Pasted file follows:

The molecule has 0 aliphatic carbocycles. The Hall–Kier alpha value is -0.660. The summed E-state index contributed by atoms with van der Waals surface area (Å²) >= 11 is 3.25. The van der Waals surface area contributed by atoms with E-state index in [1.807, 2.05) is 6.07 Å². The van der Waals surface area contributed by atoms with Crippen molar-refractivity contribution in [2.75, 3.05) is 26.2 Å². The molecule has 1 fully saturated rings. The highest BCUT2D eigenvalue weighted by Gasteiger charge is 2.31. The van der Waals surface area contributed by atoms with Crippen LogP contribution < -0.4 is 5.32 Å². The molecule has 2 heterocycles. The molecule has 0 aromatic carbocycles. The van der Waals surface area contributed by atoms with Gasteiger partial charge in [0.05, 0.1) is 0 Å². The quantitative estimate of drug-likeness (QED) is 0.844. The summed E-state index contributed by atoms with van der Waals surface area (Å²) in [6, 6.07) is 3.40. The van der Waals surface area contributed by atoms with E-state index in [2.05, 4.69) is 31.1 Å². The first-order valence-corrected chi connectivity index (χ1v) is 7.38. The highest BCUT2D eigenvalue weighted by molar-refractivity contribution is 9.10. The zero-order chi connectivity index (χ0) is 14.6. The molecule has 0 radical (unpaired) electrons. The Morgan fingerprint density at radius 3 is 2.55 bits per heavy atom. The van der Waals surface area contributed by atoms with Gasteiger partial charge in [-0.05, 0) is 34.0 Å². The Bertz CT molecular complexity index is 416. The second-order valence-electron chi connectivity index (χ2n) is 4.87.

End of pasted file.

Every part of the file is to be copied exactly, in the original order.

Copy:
The molecule has 0 aliphatic carbocycles. The Hall–Kier alpha value is -0.660. The summed E-state index contributed by atoms with van der Waals surface area (Å²) >= 11 is 3.25. The van der Waals surface area contributed by atoms with E-state index in [1.807, 2.05) is 6.07 Å². The van der Waals surface area contributed by atoms with Crippen molar-refractivity contribution in [2.75, 3.05) is 26.2 Å². The molecule has 1 fully saturated rings. The highest BCUT2D eigenvalue weighted by Gasteiger charge is 2.31. The van der Waals surface area contributed by atoms with Crippen LogP contribution < -0.4 is 5.32 Å². The molecule has 2 heterocycles. The molecule has 0 aromatic carbocycles. The van der Waals surface area contributed by atoms with Gasteiger partial charge in [0.05, 0.1) is 0 Å². The quantitative estimate of drug-likeness (QED) is 0.844. The summed E-state index contributed by atoms with van der Waals surface area (Å²) in [6, 6.07) is 3.40. The van der Waals surface area contributed by atoms with E-state index in [2.05, 4.69) is 31.1 Å². The first-order valence-corrected chi connectivity index (χ1v) is 7.38. The highest BCUT2D eigenvalue weighted by molar-refractivity contribution is 9.10. The zero-order chi connectivity index (χ0) is 14.6. The molecule has 0 radical (unpaired) electrons. The Morgan fingerprint density at radius 3 is 2.55 bits per heavy atom. The van der Waals surface area contributed by atoms with Gasteiger partial charge in [-0.05, 0) is 34.0 Å². The Bertz CT molecular complexity index is 416. The second-order valence-electron chi connectivity index (χ2n) is 4.87.